Daughter Natalie with husband Bryan

You should know that you are being born to parents who are already in love with you and are eagerly fixing up your room and committed to providing for your every need and probably much of what you will want!  Your mother has taken good care of herself and you, and your father has worked very hard to make your home as comfortable as possible.

There are a few things you should remember.  I hope your parents will read you these words when you are old enough to understand, and then I hope you will read them when you are able to read and understand.

First of all, the world is a big place and you may feel small.  Just remember this:  God has created you for a specific purpose in this life, and there is no one else who can fulfill that purpose.  You are unique and there is no one in the world like you.  There never has been, and there never will be.  You are the only you. . .ever!  Isn’t that amazing?  When you feel like you are just a face in the crowd, remember that!

Me with daughter Natalie in 1989.


Another thing:  never forget that you are loved.  Sometimes in this life others may make you feel like you are unloved and that no one cares for you.  This couldn’t be further from the truth!  No matter what you do or where you go, remember that your parents and your grandparents love you.  In fact, your great-grandparents love you, as well as your aunts and uncles!  If, by the time you read this, you have a sister or brother, they love you as well.  More importantly, God loves you.  You will always be loved, no matter what.

Another thing:  you don’t have to be like anyone else.  There is a lot of pressure in our society to be athletic or thin or wear certain clothes or hairstyles or makeup.  You don’t have to be those things.  The only thing you have to do is be yourself.  People will be drawn to a person who is authentic and not pretending or trying to be someone or something they are not.  You are the only you, so be yourself.

Don’t forget to have fun on your journey through life.  You can have a big time without hurting people or breaking the law.  You can be joyful and happy without depending on others to provide joy and happiness.  There is a secret to joy and happiness, and it lies within yourself and your relationship to God.  Loving and serving God brings a joy and happiness that others will find attractive.  You don’t have to be the prettiest or the most athletic or the richest.  You will draw others to you because God’s love will shine through you.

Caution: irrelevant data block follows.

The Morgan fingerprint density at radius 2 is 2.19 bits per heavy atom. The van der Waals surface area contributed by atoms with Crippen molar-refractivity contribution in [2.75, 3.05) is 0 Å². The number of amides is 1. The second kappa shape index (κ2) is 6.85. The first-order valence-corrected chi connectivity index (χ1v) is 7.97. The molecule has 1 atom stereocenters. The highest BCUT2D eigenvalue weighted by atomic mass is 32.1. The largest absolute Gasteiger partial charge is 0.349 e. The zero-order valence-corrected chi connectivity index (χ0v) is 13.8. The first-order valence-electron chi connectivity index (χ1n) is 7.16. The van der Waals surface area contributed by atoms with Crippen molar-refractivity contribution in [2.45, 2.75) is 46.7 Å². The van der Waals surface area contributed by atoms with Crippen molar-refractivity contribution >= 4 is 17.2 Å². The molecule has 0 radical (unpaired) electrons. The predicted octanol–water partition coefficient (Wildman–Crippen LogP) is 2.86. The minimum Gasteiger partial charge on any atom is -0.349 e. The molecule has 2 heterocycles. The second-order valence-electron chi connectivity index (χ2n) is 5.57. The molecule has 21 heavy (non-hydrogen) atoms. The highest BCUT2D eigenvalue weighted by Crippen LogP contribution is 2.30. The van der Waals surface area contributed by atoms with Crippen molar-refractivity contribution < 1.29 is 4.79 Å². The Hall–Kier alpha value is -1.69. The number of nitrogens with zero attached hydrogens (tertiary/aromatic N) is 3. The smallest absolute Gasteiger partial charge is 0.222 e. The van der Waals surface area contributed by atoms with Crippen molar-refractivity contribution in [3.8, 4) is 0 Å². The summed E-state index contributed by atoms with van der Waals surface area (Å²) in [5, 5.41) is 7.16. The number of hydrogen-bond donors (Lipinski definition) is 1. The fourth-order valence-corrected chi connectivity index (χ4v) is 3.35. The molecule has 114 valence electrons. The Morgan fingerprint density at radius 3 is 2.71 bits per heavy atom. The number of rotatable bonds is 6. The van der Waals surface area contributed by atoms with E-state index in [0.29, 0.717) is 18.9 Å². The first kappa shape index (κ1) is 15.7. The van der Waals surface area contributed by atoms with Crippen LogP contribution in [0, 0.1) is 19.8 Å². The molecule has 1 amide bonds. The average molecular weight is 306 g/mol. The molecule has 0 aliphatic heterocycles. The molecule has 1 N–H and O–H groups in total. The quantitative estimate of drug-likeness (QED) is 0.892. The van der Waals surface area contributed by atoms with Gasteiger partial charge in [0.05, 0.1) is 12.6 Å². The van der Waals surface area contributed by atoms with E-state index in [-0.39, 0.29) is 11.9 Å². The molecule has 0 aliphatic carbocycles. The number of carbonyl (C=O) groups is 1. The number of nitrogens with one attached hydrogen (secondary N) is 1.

Finally, my dear, sweet little granddaughter, be whatever you want to be, but try lots of things before you decide.  Adults will tell you that you can do anything you want to do, but that isn’t completely true.  For instance, you have to have a mathematical and scientific mind to become a doctor.  You need a pleasing voice to become a professional singer.  You have to be a certain height and weight to be a model.  Different careers require different abilities and aptitudes.  Try many different things while you are growing up to find out what you are good at and enjoy doing.  Then you can choose with confidence.

34 weeks!


Our family is already so blessed to have you in it, even now before we have seen you in person!  We love you already.  I look forward to the day I can hold you in my arms and look into your eyes.  Will they be blue, brown, green, or hazel?  I love you, sweet darling Evie.  Now and forever, “to infinity and beyond!”  (Buzz Lightyear, Toy Story)

Just waiting for baby!


XOXO

Coco

Categories
Being a Grandparent

Blacelets, Coineys, and Oscar the Grouch


My two-year-old granddaughter has a language all her own, and it’s a delight to be around her.  As her “Coco,” I get to be around her at least two days a week, sometimes more.  With her baby sister arriving in a few weeks, I’m sure we’ll be spending even more time together.  She is a little tomboy who loves being outside and investigating all kinds of leaves, flowers, and bugs—could that be due to her biology teacher grandma? 

Observing nature from Peepaw’s trailer


But she is also all girl.  As soon as she was able to grab things, she zeroed in on my jewelry, and now she demands that I give her my “blacelets” when I am wearing my bangle bracelets. She likes to loop them on her wrists and ankles.  It’s what I call “blingage.”
Trying on Meemaw’s bracelets

Another of her favorite activities is playing with her Peepaw’s (my dad’s) coins from a little box on his chest of drawers.  She picks up the “coineys,” sorts and counts them, and then throws them.  That’s when they go back into the box and we find something else to do.

When “Tootie” is tired of trekking the acres of my parents and our adjoining property and playing with blacelets and coineys, it is time to settle in for an afternoon nap.  That’s when she wants me to read “How to be a Grouch” by Oscar the Grouch of “Sesame Street.” 
B0006YPT9W How to be a grouch, by Oscar the Grouch: Featuring Jim Hensons Mupp
Between Oscar’s antics, blacelets, and coineys, staying at Coco and Pop’s makes for a tired toddler indeed.  Nighty night.

XOXO